Advanced DSLR lecture - DSLR Features Exposure Triangle Changing Speed/Aperture • When you move shutter

  • View
    0

  • Download
    0

Embed Size (px)

Text of Advanced DSLR lecture - DSLR Features Exposure Triangle Changing Speed/Aperture • When you...

  • Using Advanced DSLR Features

    Exposure Triangle

    Changing Speed/Aperture • When you move shutter speed or aperture

    dials on the camera body, each click is 1/3 stop.

    • 3 clicks = 1 stop

    White Button Check • Before going out to shoot, do a “white

    button” check.

    • ISO, speed, aperture, white balance

    • Did you forget to turn off bracketing?

    • Be able to find buttons in the dark!

    • Do you have a battery? A formatted card?

    Shutter Speed • Reciprocal shutter speed rule. Minimum

    shutter speed should be equal to or greater than 1/focal length of lens.

    • Wide angle lens up to “normal” lens use speed > 1/60 s

    • 100 mm - 150 mm use 1/300-400 s

    • telephoto lens (say 200-300 mm) use 1/600-800-… s

    • To achieve proper speed with appropriate depth of field (lens dependent), you may need to raise ISO.

    https://photographylife.com/what-is-reciprocal-rule-in-photography

    Shutter Speed • Reciprocal shutter speed rule. Minimum

    shutter speed should be equal to or greater than 1/focal length of lens.

    200 mm50 mm 400 mm

  • Usable ISO The chart shows the maximum useable ISO for given cameras introduced over the last 12 years. Notice how the dots are higher on the chart the further you go to the right.  The newer cameras are to the right of the graph and the tests show that they can shoot at higher ISO values with less digital noise.

    Usable ISO • Start with ISO 200 in “normal” conditions.

    • To capture a flying bird, may need to use higher ISO

    (say 800-1000) to have high enough shutter speed.

    • With newer cameras you can easily go to ISO 1600

    or even higher (and use Lightroom or Nik software

    to filter noise).

    ISO 100, 340 mm, f/8, 1/500 s ISO 800, 340 mm, f/9, 1/1000 s

    ISO 1000, 340 mm, f/7.1, 1/4000 s ISO 1600, 35 mm, f/7.1, 13.0 s 
on tripod, in moonlight

  • ISO 3200, 35 mm, f/4,

    1/60

    Use AUTO ISO

    AUTO ISO • Nikon calls it “Auto ISO sensitivity control” (in the

    Shooting Menu). Camera will find ISO (up to spec’d

    max value) that gives best photo under conditions

    set.

    ISO you have set

    Max ISO allowed Minimum speed that satisfies reciprocal rule.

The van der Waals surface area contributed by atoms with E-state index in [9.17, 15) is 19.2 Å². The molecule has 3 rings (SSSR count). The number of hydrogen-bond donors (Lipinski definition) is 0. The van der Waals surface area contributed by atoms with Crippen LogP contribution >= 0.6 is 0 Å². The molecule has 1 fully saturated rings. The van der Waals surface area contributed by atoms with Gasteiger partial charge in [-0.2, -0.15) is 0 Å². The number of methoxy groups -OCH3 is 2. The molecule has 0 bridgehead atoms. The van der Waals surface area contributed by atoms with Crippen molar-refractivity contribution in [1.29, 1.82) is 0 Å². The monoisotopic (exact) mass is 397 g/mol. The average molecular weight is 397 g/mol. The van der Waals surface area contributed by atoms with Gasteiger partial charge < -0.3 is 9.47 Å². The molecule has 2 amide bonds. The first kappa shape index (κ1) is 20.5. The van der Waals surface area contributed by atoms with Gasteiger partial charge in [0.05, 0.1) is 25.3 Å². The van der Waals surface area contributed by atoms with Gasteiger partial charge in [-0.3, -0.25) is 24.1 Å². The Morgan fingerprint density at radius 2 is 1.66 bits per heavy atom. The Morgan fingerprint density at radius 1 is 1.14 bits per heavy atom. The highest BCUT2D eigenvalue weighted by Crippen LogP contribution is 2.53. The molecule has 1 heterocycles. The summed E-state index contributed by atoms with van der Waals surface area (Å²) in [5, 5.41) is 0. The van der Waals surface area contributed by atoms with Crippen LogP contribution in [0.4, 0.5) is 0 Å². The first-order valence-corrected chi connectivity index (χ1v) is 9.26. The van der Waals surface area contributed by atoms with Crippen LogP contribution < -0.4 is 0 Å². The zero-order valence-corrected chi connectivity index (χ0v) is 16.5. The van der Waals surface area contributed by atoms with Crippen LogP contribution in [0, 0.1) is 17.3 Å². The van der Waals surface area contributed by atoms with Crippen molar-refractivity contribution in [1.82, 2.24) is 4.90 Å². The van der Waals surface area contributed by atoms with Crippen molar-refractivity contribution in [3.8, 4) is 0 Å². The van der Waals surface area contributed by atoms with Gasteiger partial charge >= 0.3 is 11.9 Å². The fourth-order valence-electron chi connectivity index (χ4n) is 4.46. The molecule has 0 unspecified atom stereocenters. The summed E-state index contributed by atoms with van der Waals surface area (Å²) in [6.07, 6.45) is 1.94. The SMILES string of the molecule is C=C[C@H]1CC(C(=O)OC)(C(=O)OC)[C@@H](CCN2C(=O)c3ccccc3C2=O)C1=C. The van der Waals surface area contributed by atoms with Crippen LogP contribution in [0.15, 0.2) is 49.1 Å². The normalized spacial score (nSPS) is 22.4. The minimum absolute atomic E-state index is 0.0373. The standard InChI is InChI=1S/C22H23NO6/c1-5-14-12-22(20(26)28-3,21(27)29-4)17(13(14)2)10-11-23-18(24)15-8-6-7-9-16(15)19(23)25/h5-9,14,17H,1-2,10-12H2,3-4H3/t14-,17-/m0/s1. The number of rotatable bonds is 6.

Auto-Focus: Mode Groups There are 3 MODE GROUPS

    • Autofocus Modes: how it focuses

    • Single (AF-S) and continuous (AF-C)

    • AF-Area Modes: where it focuses

    • Single point, Dynamic area (9, 21, 51 points), 3D- tracking, Group, Auto-area

    • Release Modes: when it focuses

    • Single frame, continuous (H and L), Quiet, Self- timer, MUP

    Auto-Focus: Mode Groups • Single (AF-S) used when subject is not

    moving.

    • Remember you can move the focus point around in the viewer.

    • Nikon now has AF-S, Group Mode. Especially good in Face Detection mode.

    Auto-Focus: Mode Groups • (AF-C) used when subject is moving.

    • Can use 9, 21, or 51 points to focus.

    • 3D-Tracking: Camera not only tracks by subject area but also remembers the color of the subject and uses that it track even more accurately.

    • Auto-Area: “…turns the camera into an expensive point and shoot camera. … This is a great people mode.”

    Back-Button Focus

    http://www.backcountrygallery.com/photography_tips/af-on-and-back-button-autofocus/

    https://www.youtube.com/watch?v=FzqQskGoURE

  • White Balance

    http://www.cambridgeincolour.com/tutorials/white-balance.htm

    White Balance • Auto WB works quite well on most cameras.

    • If you save images as JPEG files, then you have to be careful about WB.

    • If you save as RAW files, then WB is of no immediate concern.

    • NOTE: the image you see on your camera back is a JPEG. The RAW file sent to image processing can look substantially different.

    White Balance

    http://www.cambridgeincolour.com/tutorials/white-balance.htm

    White Balance

    http://www.cambridgeincolour.com/tutorials/white-balance.htm

    White Balance • Some situations make it difficult to achieve

    the correct white balance. Three solutions:

    • Use white balance card

    • Use WB adjustment dropper in Lightroom

    • Use “Live View” and “dial in” the correct WB using the K setting on the camera.

    Using the Histogram

    http://www.cambridgeincolour.com/tutorials/histograms1.htm

  • Histograms & ETTR • Each vertical line in the graph represents the number of

    pixels in the image for each brightness value, from 0 (black) on the left to 255 (white) on the right. The vertical axis measures the number of pixels at each level.

    • A 12 bit sensor captures 4096 bits of data per channel.

    • Half of the 4096 levels are devoted the brightest stop, half of the remainder (1024) to the next brightest, half of the remainder (512) to the next stop, and so on.

    • This is the basis of the idea of ETTR - expose to the right

    Histograms & ETTR • ETTR - Expose to the Right

    • Because most of the information captured by the sensor is at the brighter end, it is better to bias the exposure to the right (bright) end.

    • For an example of this see:

    • https://www.youtube.com/watch? v=wuwfNhyXDGQ&feature=plcp

    ETTR Expose to the Right

    • https://www.youtube.com/watch? v=wuwfNhyXDGQ&feature=plcp

    • OTHER relevant websites:

    • http://www.cambridgeincolour.com/tutorials/ gamma-correction.htm

    • http://www.cambridgeincolour.com/tutorials/ gamma-correction.htm